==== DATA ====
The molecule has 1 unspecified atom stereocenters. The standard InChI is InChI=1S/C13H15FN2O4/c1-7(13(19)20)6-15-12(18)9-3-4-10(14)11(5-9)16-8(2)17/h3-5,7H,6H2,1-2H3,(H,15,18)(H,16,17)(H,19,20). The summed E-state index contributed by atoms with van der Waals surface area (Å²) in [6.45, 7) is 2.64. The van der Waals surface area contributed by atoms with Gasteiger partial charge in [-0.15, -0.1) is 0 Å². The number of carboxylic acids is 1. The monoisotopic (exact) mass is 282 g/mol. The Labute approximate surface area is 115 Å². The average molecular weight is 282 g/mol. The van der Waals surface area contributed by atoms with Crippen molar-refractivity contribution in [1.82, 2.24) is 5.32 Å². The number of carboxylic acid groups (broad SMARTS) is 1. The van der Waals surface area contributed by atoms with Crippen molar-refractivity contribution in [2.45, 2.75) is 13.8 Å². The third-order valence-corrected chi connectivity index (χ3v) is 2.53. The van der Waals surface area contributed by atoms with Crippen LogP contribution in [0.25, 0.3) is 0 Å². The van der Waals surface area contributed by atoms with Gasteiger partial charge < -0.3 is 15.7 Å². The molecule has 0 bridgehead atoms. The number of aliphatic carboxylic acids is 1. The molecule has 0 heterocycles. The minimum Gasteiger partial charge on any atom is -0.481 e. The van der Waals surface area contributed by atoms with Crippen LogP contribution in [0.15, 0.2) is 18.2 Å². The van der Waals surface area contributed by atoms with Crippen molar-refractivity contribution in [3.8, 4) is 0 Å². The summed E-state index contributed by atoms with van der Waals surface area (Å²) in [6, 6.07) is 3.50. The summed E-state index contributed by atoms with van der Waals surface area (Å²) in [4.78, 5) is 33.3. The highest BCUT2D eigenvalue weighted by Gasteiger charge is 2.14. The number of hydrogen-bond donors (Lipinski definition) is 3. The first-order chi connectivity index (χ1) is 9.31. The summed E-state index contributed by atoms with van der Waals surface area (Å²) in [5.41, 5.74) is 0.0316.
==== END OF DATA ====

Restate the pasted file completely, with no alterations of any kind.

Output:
The molecule has 1 unspecified atom stereocenters. The standard InChI is InChI=1S/C13H15FN2O4/c1-7(13(19)20)6-15-12(18)9-3-4-10(14)11(5-9)16-8(2)17/h3-5,7H,6H2,1-2H3,(H,15,18)(H,16,17)(H,19,20). The summed E-state index contributed by atoms with van der Waals surface area (Å²) in [6.45, 7) is 2.64. The van der Waals surface area contributed by atoms with Gasteiger partial charge in [-0.15, -0.1) is 0 Å². The number of carboxylic acids is 1. The monoisotopic (exact) mass is 282 g/mol. The Labute approximate surface area is 115 Å². The average molecular weight is 282 g/mol. The van der Waals surface area contributed by atoms with Crippen molar-refractivity contribution in [1.82, 2.24) is 5.32 Å². The number of carboxylic acid groups (broad SMARTS) is 1. The van der Waals surface area contributed by atoms with Crippen molar-refractivity contribution in [2.45, 2.75) is 13.8 Å². The third-order valence-corrected chi connectivity index (χ3v) is 2.53. The van der Waals surface area contributed by atoms with Crippen LogP contribution in [0.25, 0.3) is 0 Å². The van der Waals surface area contributed by atoms with Gasteiger partial charge < -0.3 is 15.7 Å². The molecule has 0 bridgehead atoms. The number of aliphatic carboxylic acids is 1. The molecule has 0 heterocycles. The minimum Gasteiger partial charge on any atom is -0.481 e. The van der Waals surface area contributed by atoms with Crippen LogP contribution in [0.15, 0.2) is 18.2 Å². The van der Waals surface area contributed by atoms with Crippen molar-refractivity contribution in [3.8, 4) is 0 Å². The summed E-state index contributed by atoms with van der Waals surface area (Å²) in [6, 6.07) is 3.50. The summed E-state index contributed by atoms with van der Waals surface area (Å²) in [4.78, 5) is 33.3. The highest BCUT2D eigenvalue weighted by Gasteiger charge is 2.14. The number of hydrogen-bond donors (Lipinski definition) is 3. The first-order chi connectivity index (χ1) is 9.31. The summed E-state index contributed by atoms with van der Waals surface area (Å²) in [5.41, 5.74) is 0.0316.